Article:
We Forget Dr. King Had a Political Ministry11/05/2012
Ancestors, smancestors. Obviously, it doesn’t matter to some that previous generations faced death for the rights we enjoy, namely voting. ...
Ancestors, smancestors. Obviously, it doesn’t matter to some that previous generations faced death for the rights we enjoy, namely voting. Did your Pastor advocate staying home next Tuesday? Sadly, this has been the tune sung in some churches this year. Some Black Christian Dems have even been chided as “fools” for “voting against God” and focusing too much on race. Thankfully, it’s not everyone. Okay, so the current President isn’t interested in overturning Roe v. Wade and he’s ok with Gay Marriage. IDK. What bothers me is the current state of the Black church in the political game. We’ve fallen off. From my seat in the sanctuary, it seems we’ve gone from the fiery activism of the Civil Rights movement to yapping. How did we get here?
Listen, this ain’t no GOTV piece. This is a getyolife message. I’m asking you to hear my humble cry: Quit ignoring history. And while you’re at it, stop with this “Jesus is my candidate” rhetoric. It’s almost like we’re closing our eyes to the real meat of the social issues of our day in favor of an overly religious approach.
The Incomplete “Faith” Agenda
As a student, I once subscribed to the notion that one party represented righteousness and faith while the other was full of atheists who were sending us all to Hell. Closer examination of the Bible, sound bytes and facts revealed something. Righteousness is doing all of what God commands. And a quick newsflash for the Super Christians out there:
Neither side is doing exactly what Jesus would have done had he been running for office.
Biblical morality encompasses much more than we’re hearing about. If we look at the life of Jesus, He spent most of His time meeting peoples’ needs, showing us how He felt about the “Average Joes.” Anyone can zoom in on two areas they like, but that isn’t really devotion. A truly “Kingdom” agenda would cause leaders to also put themselves under the microscope in both their personal and public lives. Like, don’t “hype up” morality and faith and then get caught with an underage prostitute. Kay?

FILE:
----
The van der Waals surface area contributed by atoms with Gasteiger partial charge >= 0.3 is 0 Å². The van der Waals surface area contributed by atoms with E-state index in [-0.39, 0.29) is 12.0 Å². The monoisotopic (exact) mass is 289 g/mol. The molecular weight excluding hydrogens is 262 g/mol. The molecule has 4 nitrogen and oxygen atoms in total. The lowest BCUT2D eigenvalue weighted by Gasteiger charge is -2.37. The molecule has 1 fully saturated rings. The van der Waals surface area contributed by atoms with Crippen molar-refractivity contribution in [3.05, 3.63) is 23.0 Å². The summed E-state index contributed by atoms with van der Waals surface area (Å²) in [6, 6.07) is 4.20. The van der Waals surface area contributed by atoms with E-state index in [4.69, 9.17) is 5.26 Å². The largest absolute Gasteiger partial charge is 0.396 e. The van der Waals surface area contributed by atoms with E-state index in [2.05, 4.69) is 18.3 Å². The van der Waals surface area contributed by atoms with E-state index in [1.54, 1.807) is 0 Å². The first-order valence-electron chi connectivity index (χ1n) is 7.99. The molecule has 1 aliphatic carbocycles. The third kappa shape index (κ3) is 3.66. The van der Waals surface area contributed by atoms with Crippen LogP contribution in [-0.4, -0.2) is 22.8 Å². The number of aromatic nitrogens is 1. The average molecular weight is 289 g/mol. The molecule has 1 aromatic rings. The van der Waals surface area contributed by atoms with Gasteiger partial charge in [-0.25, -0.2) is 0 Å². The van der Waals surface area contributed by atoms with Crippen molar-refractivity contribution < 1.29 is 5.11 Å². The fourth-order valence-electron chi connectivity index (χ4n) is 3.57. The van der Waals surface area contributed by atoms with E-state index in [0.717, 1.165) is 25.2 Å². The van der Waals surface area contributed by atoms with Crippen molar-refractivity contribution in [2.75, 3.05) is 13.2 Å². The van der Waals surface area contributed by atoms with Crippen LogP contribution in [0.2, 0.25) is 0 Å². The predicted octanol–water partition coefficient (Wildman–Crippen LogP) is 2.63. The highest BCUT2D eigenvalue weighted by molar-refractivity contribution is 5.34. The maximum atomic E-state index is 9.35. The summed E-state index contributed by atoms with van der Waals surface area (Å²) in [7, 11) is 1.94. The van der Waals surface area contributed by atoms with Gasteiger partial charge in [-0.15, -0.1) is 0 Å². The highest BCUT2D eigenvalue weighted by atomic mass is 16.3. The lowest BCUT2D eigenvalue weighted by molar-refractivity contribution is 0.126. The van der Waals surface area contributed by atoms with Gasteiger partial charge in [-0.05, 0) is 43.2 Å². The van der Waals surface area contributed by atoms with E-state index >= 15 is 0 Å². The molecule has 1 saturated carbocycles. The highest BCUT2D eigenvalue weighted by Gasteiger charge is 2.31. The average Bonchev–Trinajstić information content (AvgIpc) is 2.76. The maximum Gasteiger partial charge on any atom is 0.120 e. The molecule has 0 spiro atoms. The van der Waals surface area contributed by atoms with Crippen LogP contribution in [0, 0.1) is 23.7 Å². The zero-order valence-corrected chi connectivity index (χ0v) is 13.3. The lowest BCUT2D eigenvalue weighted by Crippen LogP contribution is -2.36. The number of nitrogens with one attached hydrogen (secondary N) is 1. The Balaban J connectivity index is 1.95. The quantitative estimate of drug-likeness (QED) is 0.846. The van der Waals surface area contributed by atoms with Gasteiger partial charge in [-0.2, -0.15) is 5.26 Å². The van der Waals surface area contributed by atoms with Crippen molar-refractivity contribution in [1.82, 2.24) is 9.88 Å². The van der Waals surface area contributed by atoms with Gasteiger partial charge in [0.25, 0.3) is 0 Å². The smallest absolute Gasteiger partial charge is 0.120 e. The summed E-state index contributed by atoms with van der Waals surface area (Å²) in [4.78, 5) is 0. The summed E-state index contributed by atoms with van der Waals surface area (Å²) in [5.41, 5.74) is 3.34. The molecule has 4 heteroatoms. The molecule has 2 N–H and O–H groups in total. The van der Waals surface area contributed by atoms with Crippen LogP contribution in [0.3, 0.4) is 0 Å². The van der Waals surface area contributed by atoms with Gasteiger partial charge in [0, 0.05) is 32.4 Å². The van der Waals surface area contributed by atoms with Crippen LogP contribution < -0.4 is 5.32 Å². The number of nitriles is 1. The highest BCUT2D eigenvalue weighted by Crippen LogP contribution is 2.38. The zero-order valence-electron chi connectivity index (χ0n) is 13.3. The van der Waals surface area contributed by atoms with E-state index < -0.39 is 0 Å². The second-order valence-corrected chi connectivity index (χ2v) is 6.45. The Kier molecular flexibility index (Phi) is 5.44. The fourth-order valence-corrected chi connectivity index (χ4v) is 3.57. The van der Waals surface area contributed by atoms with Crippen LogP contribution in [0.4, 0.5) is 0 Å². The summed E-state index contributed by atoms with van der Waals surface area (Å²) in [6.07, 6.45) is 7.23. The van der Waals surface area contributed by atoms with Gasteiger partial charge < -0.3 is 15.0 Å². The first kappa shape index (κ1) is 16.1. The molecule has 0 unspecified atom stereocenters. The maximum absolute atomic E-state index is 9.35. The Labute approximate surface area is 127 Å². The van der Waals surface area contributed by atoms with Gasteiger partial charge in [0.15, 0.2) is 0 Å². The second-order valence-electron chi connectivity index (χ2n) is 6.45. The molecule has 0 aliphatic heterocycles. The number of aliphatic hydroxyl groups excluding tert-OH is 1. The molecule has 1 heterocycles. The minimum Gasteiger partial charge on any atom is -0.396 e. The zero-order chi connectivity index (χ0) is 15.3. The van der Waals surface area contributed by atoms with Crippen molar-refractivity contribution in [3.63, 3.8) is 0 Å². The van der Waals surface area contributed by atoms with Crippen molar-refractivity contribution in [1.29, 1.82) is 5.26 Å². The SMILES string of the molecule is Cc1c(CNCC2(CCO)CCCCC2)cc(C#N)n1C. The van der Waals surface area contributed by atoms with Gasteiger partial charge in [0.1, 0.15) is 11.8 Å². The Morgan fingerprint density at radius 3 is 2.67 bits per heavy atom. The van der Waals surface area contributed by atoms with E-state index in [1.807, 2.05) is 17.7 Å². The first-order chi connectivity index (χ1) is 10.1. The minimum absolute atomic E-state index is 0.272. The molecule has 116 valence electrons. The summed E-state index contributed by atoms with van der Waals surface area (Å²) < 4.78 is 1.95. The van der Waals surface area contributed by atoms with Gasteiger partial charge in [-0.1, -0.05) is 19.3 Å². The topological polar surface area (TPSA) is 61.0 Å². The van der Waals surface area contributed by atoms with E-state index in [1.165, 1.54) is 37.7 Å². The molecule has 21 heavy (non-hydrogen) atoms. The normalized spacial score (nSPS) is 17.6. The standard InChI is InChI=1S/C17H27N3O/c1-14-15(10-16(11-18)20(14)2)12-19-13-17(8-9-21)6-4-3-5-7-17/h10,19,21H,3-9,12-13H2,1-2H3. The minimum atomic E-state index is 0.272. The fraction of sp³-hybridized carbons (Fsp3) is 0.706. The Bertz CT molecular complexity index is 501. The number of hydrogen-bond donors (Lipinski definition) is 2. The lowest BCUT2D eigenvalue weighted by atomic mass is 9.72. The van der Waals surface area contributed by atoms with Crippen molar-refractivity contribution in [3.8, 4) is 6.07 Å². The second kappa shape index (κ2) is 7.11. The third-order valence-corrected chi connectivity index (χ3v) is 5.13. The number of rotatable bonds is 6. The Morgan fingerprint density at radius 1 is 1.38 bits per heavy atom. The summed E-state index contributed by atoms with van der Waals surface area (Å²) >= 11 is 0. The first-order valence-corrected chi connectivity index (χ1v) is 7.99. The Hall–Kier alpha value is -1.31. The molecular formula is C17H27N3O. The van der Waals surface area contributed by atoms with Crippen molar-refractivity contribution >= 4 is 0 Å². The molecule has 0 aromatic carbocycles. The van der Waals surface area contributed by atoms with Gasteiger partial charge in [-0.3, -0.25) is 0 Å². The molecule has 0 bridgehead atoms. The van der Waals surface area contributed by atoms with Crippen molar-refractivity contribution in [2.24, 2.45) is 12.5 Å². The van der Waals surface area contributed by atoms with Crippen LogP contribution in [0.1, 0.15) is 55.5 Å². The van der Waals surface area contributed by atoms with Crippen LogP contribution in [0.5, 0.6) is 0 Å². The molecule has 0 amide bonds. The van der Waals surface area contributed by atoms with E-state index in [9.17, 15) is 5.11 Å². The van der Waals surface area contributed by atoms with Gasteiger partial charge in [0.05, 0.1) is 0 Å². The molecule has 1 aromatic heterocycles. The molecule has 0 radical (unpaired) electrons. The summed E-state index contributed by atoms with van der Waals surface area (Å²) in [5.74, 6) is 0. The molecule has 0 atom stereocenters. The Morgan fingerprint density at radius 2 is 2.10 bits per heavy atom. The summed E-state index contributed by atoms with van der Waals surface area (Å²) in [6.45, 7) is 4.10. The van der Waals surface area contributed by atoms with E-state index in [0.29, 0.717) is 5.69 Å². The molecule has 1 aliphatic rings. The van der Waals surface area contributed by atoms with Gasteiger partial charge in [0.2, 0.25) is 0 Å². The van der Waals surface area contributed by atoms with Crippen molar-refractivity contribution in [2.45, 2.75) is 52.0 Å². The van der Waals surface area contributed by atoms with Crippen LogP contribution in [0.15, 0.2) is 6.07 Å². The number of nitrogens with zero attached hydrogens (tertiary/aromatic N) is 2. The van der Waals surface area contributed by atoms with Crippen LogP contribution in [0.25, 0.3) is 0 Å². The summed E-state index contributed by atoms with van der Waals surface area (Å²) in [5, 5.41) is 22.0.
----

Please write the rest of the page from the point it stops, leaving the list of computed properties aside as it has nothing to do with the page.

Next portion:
So, in response to the church folks tweets and FB posts on this topic:
Jesus cannot and will never be anyone’s candidate as long as we live in a democracy.
What we can do as believers, is a better job of shaping policy. Instead of allowing a party to force their moral agenda down our throats, we need to have the boldness to correct their misrepresentation of the faith. What better way to do that than by encouraging more people of faith to get involved in the political system? The Biblical stories of Deborah, Daniel, Esther and Joseph prove that it is possible to be both God-fearing and a servant of the people. Frances Perkins, the Architect of FDR’s New Deal programs is another great example of this. Perkins once said that she “came to Washington to work for God and for FDR.”
History Leaves Hints
For those who can’t recall, the Civil Rights Movement was rooted in the Black church. Most of its leaders were ministers. Church leaders were better educated and experienced in organizing and rallying people. It only made sense for the central part of Black life to serve as the springboard for change. Let’s go further back. Some of the earliest Abolitionist efforts used the message of “Christian hypocrisy” as the steam in their engines. They took a critical look at the laws of their time and recognizing the error, spoke truth to power. We can’t forget this.
Dr. King Didn’t Just “Preach”
Although Dr. King was a trained Minister, he isn’t known for praying then leaving “everything in God’s hands.” He continued the work of a long history of fighters. He stuck his neck out. During his time, the political world was just as corrupt, dishonest and full of malarkey, and yet he jumped in. Medgar Evers, Rosa Parks, Dr. Ralph Abernathy and other leaders understood that prayer alone would not change their worlds. If things were to get better, they would have to get in the game.
As a student, I always felt weird for being so into politics, especially around some charismatic churchgoers. For some reason, I always felt that people were judging me, thinking I was “too worldly” or, just not right. I loved God, but just couldn’t help it. I liked politics. It was often dirty, dishonest and not always effective, but it was the way things got done. It was the reason why some communities and school districts got funding and others didn’t. I saw how quickly federal agencies would jump to solve peoples’ problems once their Congressional members got involved. It was like having big brother come to the playground to back you up. Sitting in my Congressman’s office, answering phones and sorting through scores of letters, I thought: “Do people know that this stuff works?”
Sadly, too many people like me have to be pumped up every four years to do the bare minimum: get their little brown tails up and vote. This is a problem. Our community can’t start from ground zero every election year and think that real progress will be made. It’s time for new leaders to emerge. It’s time for people like me to put some skin in the game to work for progress. And no, I don’t know what I’m going to do yet. I was on the Obama campaign briefly. Does that count?
We know better than this. We’ve got to take this system seriously, as well as our heritage. Either we church folk need to be all the way in or keep our complaints to ourselves.
Faith without works is dead.